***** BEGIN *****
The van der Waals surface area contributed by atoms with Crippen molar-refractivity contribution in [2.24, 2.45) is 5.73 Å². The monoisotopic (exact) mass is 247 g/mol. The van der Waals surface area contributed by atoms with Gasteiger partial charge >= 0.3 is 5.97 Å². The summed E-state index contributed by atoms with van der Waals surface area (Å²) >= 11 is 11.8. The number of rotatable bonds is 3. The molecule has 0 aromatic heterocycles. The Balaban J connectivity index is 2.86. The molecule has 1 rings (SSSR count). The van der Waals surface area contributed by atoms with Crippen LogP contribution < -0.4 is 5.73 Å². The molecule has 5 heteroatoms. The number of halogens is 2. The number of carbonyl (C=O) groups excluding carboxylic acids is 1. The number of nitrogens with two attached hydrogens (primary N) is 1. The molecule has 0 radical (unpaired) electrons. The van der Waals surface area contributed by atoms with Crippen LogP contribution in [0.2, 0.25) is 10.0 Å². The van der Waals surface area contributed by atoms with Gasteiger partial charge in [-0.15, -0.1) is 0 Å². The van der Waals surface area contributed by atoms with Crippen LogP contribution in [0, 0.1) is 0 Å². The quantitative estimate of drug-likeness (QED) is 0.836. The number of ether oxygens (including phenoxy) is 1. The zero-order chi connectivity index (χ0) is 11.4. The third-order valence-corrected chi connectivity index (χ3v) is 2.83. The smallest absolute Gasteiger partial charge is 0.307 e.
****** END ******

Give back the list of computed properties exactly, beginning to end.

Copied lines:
The van der Waals surface area contributed by atoms with Crippen molar-refractivity contribution in [2.24, 2.45) is 5.73 Å². The monoisotopic (exact) mass is 247 g/mol. The van der Waals surface area contributed by atoms with Gasteiger partial charge >= 0.3 is 5.97 Å². The summed E-state index contributed by atoms with van der Waals surface area (Å²) >= 11 is 11.8. The number of rotatable bonds is 3. The molecule has 0 aromatic heterocycles. The Balaban J connectivity index is 2.86. The molecule has 1 rings (SSSR count). The van der Waals surface area contributed by atoms with Crippen LogP contribution < -0.4 is 5.73 Å². The molecule has 5 heteroatoms. The number of halogens is 2. The number of carbonyl (C=O) groups excluding carboxylic acids is 1. The number of nitrogens with two attached hydrogens (primary N) is 1. The molecule has 0 radical (unpaired) electrons. The van der Waals surface area contributed by atoms with Crippen LogP contribution in [0.2, 0.25) is 10.0 Å². The van der Waals surface area contributed by atoms with Gasteiger partial charge in [-0.15, -0.1) is 0 Å². The van der Waals surface area contributed by atoms with Crippen LogP contribution in [0, 0.1) is 0 Å². The quantitative estimate of drug-likeness (QED) is 0.836. The number of ether oxygens (including phenoxy) is 1. The zero-order chi connectivity index (χ0) is 11.4. The third-order valence-corrected chi connectivity index (χ3v) is 2.83. The smallest absolute Gasteiger partial charge is 0.307 e.